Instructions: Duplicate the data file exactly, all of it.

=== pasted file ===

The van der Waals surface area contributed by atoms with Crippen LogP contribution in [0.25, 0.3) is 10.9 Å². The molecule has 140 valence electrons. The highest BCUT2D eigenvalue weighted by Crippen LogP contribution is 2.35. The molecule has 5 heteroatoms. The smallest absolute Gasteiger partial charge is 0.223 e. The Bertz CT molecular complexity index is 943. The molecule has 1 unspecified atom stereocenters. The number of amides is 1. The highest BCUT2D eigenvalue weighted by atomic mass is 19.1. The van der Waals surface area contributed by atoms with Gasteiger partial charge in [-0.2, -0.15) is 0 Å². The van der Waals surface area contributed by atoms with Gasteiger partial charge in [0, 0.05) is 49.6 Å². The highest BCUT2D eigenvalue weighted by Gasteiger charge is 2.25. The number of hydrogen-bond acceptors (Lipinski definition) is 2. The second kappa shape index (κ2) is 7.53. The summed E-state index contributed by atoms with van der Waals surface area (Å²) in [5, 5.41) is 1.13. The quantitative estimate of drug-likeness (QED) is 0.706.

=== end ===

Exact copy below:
The van der Waals surface area contributed by atoms with Crippen LogP contribution in [0.25, 0.3) is 10.9 Å². The molecule has 140 valence electrons. The highest BCUT2D eigenvalue weighted by Crippen LogP contribution is 2.35. The molecule has 5 heteroatoms. The smallest absolute Gasteiger partial charge is 0.223 e. The Bertz CT molecular complexity index is 943. The molecule has 1 unspecified atom stereocenters. The number of amides is 1. The highest BCUT2D eigenvalue weighted by atomic mass is 19.1. The van der Waals surface area contributed by atoms with Gasteiger partial charge in [-0.2, -0.15) is 0 Å². The van der Waals surface area contributed by atoms with Gasteiger partial charge in [0, 0.05) is 49.6 Å². The highest BCUT2D eigenvalue weighted by Gasteiger charge is 2.25. The number of hydrogen-bond acceptors (Lipinski definition) is 2. The second kappa shape index (κ2) is 7.53. The summed E-state index contributed by atoms with van der Waals surface area (Å²) in [5, 5.41) is 1.13. The quantitative estimate of drug-likeness (QED) is 0.706.